DSR & Denial of Service

I had not paid close attention of issues of denial of service where hostile or mischievous actors flood a site with traffic, thereby disabling it. The easy answer is that with DSR the attackers must pay to mount their attack. This will probably dissuade the mischievous but there are hostile situations where an attacker may have enough to gain to warrant his cost. Imagine a gold exchange where penny traffic transmits buy and sell orders of millions of dollars. If an attacker can disrupt the market for a short while, he may be able to gain. This would seem to require that other traders fall for the hoax but that is not a very good answer, especially if there are other communications schemes that do not suffer from this problem.

In the case of the gold market it seems to me that a mechanism to rapidly adjust the toll extracted by the carriers near the gold market might just do the job. Lets walk thru a scenario.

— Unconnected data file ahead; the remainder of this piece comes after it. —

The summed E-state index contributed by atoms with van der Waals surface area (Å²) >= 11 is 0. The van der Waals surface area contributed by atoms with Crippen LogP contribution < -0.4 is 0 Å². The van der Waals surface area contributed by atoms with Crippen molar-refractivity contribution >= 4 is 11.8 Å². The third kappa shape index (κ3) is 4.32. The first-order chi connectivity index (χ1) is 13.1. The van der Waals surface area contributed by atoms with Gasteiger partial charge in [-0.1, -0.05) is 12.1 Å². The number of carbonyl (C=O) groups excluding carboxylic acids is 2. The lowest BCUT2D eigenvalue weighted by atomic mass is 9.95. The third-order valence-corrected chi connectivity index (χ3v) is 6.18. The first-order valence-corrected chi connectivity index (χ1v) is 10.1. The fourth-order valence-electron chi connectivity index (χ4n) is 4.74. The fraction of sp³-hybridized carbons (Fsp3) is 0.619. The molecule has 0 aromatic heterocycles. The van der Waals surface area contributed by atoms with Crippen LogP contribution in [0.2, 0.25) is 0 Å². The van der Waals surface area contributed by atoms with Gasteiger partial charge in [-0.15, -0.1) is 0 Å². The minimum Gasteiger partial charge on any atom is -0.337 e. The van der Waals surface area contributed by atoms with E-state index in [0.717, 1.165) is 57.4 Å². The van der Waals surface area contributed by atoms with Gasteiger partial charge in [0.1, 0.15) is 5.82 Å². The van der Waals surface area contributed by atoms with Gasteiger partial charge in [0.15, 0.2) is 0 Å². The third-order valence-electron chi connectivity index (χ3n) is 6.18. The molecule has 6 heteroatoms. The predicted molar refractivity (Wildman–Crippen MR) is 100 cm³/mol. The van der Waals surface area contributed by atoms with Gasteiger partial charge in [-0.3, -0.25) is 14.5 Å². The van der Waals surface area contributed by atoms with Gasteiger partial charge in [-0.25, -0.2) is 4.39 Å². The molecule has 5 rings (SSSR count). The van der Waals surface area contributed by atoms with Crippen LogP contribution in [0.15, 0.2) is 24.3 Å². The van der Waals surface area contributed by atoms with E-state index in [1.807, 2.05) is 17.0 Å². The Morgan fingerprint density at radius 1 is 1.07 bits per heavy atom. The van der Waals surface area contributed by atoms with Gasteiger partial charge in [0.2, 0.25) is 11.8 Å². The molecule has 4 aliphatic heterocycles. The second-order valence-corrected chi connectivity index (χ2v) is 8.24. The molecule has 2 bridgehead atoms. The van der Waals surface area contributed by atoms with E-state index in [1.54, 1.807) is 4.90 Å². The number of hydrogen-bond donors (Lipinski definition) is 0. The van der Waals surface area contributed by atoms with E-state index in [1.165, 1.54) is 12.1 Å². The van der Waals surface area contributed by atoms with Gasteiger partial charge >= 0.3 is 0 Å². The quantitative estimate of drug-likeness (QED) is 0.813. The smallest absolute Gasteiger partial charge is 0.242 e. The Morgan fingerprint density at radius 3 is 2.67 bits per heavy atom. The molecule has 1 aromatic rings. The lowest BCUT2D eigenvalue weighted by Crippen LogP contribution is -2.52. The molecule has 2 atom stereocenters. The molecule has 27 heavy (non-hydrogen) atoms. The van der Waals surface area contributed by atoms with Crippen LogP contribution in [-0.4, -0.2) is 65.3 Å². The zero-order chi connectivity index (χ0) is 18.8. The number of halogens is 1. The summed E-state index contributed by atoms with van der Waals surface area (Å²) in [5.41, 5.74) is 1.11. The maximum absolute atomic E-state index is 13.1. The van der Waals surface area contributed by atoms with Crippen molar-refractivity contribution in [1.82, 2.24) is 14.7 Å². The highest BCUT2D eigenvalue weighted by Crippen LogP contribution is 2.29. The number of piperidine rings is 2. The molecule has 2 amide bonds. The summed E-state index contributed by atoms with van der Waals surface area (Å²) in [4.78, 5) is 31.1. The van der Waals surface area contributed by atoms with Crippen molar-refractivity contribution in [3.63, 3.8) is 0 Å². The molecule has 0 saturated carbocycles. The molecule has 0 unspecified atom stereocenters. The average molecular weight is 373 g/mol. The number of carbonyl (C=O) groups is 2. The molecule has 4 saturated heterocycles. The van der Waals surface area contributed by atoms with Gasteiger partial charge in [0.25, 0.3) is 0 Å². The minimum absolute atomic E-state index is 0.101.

A switch one link away from the gold exchange sees its packet queue for that link grow. It raises the toll on that link and begins to discard packets that lack the toll. Soon the lost connection is repaired by one of the several techniques already described in DSR but not without quick attention by guides to a market that changes more rapidly than had been thought likely before. The scouts and guides must adapt to such contingencies, however. Perhaps they can arrange for real time notification by the switches of changes in tolls. With dollar tolls instead of penny tolls, the cost of the attacker has become dramatically higher but scarcely a hindrance to the legitimate traders.

A more prosaic situation is an attack on Yahoo, which actually occurred about February 6, 2000. If Yahoo charged by DSR payments for their useful services, the attacker would presumably pay the normal toll for his efforts. It has not been a particular problem of vandals buying all of the goods in vending machines.

It occurs to me 2013 Nov that a node might consider packet worths as it decides which packets to drop or return when it lacks the bandwidth to forward a packet and lacks the room to keep it longer. This would greatly increase the cost to the attacker and the monetary benefit to attackee.